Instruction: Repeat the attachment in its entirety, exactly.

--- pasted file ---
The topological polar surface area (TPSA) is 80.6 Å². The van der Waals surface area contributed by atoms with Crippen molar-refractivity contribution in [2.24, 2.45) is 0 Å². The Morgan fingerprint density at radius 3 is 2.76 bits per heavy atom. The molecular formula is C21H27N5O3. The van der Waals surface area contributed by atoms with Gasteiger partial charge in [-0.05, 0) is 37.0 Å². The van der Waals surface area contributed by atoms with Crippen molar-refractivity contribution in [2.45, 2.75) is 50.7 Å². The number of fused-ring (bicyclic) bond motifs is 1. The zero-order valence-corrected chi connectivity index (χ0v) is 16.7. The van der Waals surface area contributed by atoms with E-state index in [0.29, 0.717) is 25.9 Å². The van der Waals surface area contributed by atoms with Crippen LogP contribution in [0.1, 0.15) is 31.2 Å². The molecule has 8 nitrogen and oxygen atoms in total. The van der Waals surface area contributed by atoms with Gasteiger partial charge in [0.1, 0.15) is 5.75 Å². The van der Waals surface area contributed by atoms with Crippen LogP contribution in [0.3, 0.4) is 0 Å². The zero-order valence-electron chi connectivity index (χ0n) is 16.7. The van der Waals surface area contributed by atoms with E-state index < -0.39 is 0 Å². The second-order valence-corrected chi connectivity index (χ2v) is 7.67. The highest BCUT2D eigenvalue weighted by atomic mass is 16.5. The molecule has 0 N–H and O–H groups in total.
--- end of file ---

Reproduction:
The topological polar surface area (TPSA) is 80.6 Å². The van der Waals surface area contributed by atoms with Crippen molar-refractivity contribution in [2.24, 2.45) is 0 Å². The Morgan fingerprint density at radius 3 is 2.76 bits per heavy atom. The molecular formula is C21H27N5O3. The van der Waals surface area contributed by atoms with Gasteiger partial charge in [-0.05, 0) is 37.0 Å². The van der Waals surface area contributed by atoms with Crippen molar-refractivity contribution in [2.45, 2.75) is 50.7 Å². The number of fused-ring (bicyclic) bond motifs is 1. The zero-order valence-corrected chi connectivity index (χ0v) is 16.7. The van der Waals surface area contributed by atoms with E-state index in [0.29, 0.717) is 25.9 Å². The van der Waals surface area contributed by atoms with Crippen LogP contribution in [0.1, 0.15) is 31.2 Å². The molecule has 8 nitrogen and oxygen atoms in total. The van der Waals surface area contributed by atoms with Gasteiger partial charge in [0.1, 0.15) is 5.75 Å². The van der Waals surface area contributed by atoms with Crippen LogP contribution in [0.3, 0.4) is 0 Å². The zero-order valence-electron chi connectivity index (χ0n) is 16.7. The van der Waals surface area contributed by atoms with E-state index < -0.39 is 0 Å². The second-order valence-corrected chi connectivity index (χ2v) is 7.67. The highest BCUT2D eigenvalue weighted by atomic mass is 16.5. The molecule has 0 N–H and O–H groups in total.